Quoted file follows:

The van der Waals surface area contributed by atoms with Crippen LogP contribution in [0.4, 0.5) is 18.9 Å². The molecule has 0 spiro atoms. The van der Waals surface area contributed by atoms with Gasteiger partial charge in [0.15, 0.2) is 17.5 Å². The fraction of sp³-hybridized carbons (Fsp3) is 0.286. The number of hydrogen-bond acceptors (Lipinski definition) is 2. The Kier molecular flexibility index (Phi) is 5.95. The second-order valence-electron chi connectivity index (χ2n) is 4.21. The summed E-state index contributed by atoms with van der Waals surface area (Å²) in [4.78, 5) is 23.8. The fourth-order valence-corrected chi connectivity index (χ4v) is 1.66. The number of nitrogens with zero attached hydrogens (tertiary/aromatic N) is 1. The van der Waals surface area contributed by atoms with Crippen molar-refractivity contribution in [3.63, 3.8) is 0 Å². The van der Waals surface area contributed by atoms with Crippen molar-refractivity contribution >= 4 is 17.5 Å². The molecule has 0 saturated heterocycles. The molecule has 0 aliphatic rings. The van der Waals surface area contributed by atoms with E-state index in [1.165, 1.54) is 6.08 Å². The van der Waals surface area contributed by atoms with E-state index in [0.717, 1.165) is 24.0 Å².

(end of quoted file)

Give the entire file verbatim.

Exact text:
The van der Waals surface area contributed by atoms with Crippen LogP contribution in [0.4, 0.5) is 18.9 Å². The molecule has 0 spiro atoms. The van der Waals surface area contributed by atoms with Gasteiger partial charge in [0.15, 0.2) is 17.5 Å². The fraction of sp³-hybridized carbons (Fsp3) is 0.286. The number of hydrogen-bond acceptors (Lipinski definition) is 2. The Kier molecular flexibility index (Phi) is 5.95. The second-order valence-electron chi connectivity index (χ2n) is 4.21. The summed E-state index contributed by atoms with van der Waals surface area (Å²) in [4.78, 5) is 23.8. The fourth-order valence-corrected chi connectivity index (χ4v) is 1.66. The number of nitrogens with zero attached hydrogens (tertiary/aromatic N) is 1. The van der Waals surface area contributed by atoms with Crippen molar-refractivity contribution in [3.63, 3.8) is 0 Å². The van der Waals surface area contributed by atoms with Crippen molar-refractivity contribution >= 4 is 17.5 Å². The molecule has 0 saturated heterocycles. The molecule has 0 aliphatic rings. The van der Waals surface area contributed by atoms with E-state index in [1.165, 1.54) is 6.08 Å². The van der Waals surface area contributed by atoms with E-state index in [0.717, 1.165) is 24.0 Å².